Finally, for an overview on how any journalism department can begin to update its curriculum, see this.

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5 Comments so far
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The more I look around in the news business, the more I see something that makes just as much sense for school as it does for work:

Change starts either at the top or the bottom — either your department’s leadership needs to be sold on online journalism, or your brightest students need to create change on their own.

For lack of a less trite piece of inspirational poster copy: Be the change you want to see in your j-school, or newspaper, or, uh, world.

Comment by Ryan

Thanks for the quote, Mindy!

Your point about well-written emails is something that should *certainly* be harped upon. In fact, full written communication can be a great way to distinguish yourself (to peers, to sources, to potential employers). It’s amazing, but full sentences and complete thoughts are pretty novel on the Web.

Comment by Mac Slocum

As a journalist who didn’t go to J-school (aside from some grad-school classes in an interdisciplinary program), I admire the intent here but have reservations about the particulars.

I see some skills here that journalists should have, but I don’t see skills worth taking up valuable class time. I’d give students assignments that depend in part of their abilities to use RSS readers and so forth, and I’d ask them to stop by and see me if they have no idea where to start.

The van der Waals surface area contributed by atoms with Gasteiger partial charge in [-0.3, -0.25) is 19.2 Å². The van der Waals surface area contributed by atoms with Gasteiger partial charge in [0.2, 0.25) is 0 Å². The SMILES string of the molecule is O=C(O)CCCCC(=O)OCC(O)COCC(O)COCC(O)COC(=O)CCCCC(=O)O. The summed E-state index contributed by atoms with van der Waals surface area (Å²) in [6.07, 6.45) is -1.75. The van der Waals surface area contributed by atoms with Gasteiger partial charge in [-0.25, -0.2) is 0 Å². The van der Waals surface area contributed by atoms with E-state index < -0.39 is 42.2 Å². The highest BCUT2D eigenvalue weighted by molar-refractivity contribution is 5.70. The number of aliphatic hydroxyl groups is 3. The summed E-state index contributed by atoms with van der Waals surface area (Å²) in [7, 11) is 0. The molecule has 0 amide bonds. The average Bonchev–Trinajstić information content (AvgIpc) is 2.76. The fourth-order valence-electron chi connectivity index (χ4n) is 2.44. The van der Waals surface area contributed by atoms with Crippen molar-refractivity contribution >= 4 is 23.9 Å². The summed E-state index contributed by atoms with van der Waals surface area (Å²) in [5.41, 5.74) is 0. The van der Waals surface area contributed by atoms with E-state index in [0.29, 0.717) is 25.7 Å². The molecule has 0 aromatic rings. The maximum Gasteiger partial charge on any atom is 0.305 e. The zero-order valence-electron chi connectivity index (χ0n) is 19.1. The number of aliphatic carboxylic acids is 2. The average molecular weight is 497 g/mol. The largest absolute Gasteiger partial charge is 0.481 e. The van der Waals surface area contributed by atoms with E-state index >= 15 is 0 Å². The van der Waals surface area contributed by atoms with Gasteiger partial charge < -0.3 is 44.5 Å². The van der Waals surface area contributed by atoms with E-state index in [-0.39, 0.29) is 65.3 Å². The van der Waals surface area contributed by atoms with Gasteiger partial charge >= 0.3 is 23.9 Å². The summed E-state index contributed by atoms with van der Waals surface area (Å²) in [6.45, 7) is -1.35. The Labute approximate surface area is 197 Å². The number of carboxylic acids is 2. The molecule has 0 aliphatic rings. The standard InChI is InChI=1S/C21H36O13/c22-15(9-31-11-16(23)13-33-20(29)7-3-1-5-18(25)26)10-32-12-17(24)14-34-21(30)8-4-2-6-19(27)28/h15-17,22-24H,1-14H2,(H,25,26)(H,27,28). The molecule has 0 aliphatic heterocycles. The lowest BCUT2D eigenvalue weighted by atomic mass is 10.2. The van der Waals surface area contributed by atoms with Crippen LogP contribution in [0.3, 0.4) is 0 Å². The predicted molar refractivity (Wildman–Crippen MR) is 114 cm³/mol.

Forum moderation is probably impossible to teach in a classroom because every forum is different. When you’re out in the real virtual world moderating a forum, you’ll be doing it according to the standards set by the forum’s operators. Those standards may or may not be subject to debate. If you’re debating it, the last thing you want to say is that Prof. McAdams taught me to do it this way.

Not that any of this is new. I recall in my page-design days that recent J-school grads often had trouble conforming to the style of a paper because their professors had insisted upon different rules. Those of us from a liberal arts background just learned the style of the paper and went to work.

Comment by bdure

Beau, that’s a great point about teaching skills. Some people think that teaching students “how to” means showing them every button to push in some software program.

I think some of the most effective teaching is done via homework assignments. I feel obligated to give the students enough in-class instruction so that they have the basic idea of how to get the assignment done, but part of what they need to learn is — how to teach themselves!

However, I don’t want the newbies in the class to spend hours Googling RSS information when I can give them the quick-and-dirty in 10 minutes. Plus, in those 10 minutes, the experienced students chime in and share what they already know. I think that helps the newbies realize that they need to catch up!

Comment by Mindy McAdams

I forgot to come back and comment on this post. A little less than a month ago, I answered a request for moderators for a Web site forum. To my surprise, I was accepted. Now everyday, I log in, reply to new posts and try to come up with a new thread when things get stagnant. Luckily we’ve got a great group of people communicating so I haven’t had to do any wrist-slapping yet. ::knock on wood::

Comment by Megan Taylor